Pointing to Lebanon's active private sector, Safieddine said, "Every month, without exaggeration, at least one new tourist facility opens." As examples, he cited the new Crowne Plaza and Marriott. A second Crowne Plaza is due by the end of 1999.

While acknowledging the continued U.S. State Department advisory for Lebanon, Safieddine expressed certainty about the safety of Americans visiting his country. He is equally confident of Lebanon's future as a tourist destination. "Tourism has always been with us," he said.

English often spoken, dollars accepted

  • There are no direct flights from the U.S. to Lebanon. Middle East Airlines, the Lebanese carrier, and many European carriers offer service from European cities.
  • Obtain visas from the Lebanese Embassy in Washington or on arrival at Beirut's airport; $17 single entry, $40 multiple entry. Passports should not contain Israeli stamps.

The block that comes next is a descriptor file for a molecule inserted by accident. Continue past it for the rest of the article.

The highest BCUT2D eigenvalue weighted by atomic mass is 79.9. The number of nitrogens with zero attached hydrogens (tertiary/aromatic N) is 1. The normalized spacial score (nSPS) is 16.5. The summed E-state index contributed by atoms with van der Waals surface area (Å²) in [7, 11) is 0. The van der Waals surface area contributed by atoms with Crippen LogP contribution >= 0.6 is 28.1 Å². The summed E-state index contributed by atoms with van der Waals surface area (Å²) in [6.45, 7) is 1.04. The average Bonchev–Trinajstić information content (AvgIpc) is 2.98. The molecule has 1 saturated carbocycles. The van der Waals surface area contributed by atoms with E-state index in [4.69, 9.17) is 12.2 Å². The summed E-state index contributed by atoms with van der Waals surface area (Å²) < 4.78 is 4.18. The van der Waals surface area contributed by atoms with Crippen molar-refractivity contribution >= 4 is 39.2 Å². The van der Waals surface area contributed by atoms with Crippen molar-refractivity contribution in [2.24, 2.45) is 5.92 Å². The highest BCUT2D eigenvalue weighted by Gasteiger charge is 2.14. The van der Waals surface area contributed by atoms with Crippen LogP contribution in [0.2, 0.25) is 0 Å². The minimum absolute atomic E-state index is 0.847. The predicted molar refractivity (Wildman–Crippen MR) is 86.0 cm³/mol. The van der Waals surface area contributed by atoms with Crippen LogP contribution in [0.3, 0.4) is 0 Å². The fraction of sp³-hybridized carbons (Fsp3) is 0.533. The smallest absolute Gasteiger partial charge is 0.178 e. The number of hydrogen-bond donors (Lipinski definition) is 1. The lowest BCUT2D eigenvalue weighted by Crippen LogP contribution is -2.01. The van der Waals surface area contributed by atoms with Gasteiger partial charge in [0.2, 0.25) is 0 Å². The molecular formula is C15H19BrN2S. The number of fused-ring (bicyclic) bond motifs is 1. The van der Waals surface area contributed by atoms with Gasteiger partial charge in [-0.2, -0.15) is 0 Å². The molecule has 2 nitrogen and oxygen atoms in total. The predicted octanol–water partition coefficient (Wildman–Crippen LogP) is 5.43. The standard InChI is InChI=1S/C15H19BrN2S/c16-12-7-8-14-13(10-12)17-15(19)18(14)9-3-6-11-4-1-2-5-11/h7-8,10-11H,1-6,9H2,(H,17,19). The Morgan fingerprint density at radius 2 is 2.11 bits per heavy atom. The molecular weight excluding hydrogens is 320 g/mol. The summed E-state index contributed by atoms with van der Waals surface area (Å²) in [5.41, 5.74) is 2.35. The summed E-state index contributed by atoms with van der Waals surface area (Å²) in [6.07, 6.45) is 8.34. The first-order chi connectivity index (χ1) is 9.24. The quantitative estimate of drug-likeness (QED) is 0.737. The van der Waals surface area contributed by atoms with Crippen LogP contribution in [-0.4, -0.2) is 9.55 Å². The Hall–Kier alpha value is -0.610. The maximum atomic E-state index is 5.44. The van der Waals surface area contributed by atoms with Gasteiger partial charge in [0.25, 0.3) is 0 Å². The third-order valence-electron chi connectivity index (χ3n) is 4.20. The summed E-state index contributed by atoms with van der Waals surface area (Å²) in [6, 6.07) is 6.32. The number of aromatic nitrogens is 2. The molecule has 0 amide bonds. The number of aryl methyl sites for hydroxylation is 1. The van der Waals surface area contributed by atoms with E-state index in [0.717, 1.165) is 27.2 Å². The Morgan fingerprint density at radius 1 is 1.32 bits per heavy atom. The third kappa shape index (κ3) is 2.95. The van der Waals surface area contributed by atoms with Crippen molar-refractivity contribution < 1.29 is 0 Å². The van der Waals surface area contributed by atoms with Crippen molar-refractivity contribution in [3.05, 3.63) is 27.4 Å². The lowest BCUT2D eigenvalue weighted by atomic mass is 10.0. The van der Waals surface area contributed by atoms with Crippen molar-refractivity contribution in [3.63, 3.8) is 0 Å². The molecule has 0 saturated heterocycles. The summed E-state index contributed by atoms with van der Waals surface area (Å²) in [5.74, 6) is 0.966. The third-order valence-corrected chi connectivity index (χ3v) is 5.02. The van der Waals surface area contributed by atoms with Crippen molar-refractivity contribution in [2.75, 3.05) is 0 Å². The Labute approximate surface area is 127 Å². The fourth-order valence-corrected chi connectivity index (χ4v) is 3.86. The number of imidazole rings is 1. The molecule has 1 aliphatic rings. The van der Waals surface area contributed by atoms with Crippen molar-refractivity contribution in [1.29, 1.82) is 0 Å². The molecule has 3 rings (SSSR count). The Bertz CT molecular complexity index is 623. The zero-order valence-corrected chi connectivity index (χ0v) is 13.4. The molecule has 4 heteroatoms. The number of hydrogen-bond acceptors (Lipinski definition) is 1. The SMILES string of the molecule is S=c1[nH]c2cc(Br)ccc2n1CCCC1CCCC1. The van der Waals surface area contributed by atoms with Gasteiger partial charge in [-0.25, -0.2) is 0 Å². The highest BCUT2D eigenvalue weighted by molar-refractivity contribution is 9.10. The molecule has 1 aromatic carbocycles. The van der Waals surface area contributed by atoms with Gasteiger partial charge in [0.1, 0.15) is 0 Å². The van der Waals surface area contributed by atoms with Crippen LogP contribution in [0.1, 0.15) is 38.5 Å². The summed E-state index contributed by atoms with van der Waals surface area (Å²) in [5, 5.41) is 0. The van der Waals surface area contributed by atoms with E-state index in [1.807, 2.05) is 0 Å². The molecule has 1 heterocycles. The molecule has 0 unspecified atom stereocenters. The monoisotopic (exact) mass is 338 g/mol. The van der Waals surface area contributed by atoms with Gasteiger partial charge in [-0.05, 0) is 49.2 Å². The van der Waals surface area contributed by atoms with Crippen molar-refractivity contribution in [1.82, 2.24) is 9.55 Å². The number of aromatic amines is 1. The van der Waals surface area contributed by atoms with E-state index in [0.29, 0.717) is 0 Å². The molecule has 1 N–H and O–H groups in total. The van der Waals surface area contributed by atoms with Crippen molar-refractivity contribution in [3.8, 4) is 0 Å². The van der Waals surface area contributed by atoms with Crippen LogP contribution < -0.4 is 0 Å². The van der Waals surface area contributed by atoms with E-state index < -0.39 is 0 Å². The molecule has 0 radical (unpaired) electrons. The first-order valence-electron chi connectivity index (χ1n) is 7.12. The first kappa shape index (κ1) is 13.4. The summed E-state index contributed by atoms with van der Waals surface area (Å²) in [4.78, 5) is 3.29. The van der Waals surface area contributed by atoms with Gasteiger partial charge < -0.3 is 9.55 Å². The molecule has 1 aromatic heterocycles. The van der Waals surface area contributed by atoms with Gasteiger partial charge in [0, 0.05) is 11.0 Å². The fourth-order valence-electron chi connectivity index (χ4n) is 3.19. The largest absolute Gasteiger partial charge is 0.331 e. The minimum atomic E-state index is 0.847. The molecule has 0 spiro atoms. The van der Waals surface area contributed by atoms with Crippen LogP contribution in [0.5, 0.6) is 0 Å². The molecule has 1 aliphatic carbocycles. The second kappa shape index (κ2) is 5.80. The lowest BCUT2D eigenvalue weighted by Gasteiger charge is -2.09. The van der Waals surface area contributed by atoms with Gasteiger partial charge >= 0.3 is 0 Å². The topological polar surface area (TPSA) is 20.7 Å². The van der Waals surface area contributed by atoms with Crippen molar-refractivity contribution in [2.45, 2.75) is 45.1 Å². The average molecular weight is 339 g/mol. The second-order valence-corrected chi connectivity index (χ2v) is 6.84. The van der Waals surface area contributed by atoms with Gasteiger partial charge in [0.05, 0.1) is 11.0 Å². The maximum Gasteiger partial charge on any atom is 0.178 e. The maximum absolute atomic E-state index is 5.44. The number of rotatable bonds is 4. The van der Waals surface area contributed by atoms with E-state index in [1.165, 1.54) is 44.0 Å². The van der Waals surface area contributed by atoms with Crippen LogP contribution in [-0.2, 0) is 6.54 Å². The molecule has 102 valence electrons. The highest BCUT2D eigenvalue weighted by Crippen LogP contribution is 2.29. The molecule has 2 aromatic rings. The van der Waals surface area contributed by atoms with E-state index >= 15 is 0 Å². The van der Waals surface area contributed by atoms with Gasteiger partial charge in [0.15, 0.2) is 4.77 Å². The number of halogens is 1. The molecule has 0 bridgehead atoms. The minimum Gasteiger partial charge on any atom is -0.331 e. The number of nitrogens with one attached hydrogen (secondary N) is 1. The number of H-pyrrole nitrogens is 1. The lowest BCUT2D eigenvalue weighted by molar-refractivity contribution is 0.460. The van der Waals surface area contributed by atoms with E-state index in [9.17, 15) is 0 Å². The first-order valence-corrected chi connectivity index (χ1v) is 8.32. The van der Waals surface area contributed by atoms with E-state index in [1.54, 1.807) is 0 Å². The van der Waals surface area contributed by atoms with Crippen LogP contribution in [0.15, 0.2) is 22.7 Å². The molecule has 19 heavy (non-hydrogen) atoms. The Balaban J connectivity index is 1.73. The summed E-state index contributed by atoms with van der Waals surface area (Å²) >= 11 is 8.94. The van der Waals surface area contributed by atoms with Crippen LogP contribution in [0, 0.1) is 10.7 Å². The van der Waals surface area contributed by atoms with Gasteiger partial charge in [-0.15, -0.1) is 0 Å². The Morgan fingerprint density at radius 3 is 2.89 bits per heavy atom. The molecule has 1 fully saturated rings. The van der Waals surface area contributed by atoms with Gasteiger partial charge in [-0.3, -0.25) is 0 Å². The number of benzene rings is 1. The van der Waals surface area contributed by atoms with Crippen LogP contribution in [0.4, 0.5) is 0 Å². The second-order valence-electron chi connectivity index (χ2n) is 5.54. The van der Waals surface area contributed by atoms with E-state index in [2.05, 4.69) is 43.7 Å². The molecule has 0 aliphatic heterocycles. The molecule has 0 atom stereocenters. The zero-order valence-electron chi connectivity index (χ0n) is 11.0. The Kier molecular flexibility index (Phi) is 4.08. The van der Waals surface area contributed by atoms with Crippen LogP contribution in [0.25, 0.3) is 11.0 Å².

• The U.S. Department of State has a travel advisory for Lebanon.
  • Arabic is the official language; French and English are widely spoken.
  • Fifteen hundred Lebanese lire equal $1. However, U.S. currency is accepted everywhere. Vendors adhered faithfully to the prevailing exchange rate.
  • Major credit cards are generally accepted, but traveler's checks are difficult to cash.
  • Web sites addresses are for the embassy and for Saad Tours.
  • Operators are: Kutrubes Travel, (800) 878-8566; Travcoa, (800) 992-2003, and in Lebanon, Saad Tours, e-mail: [email protected].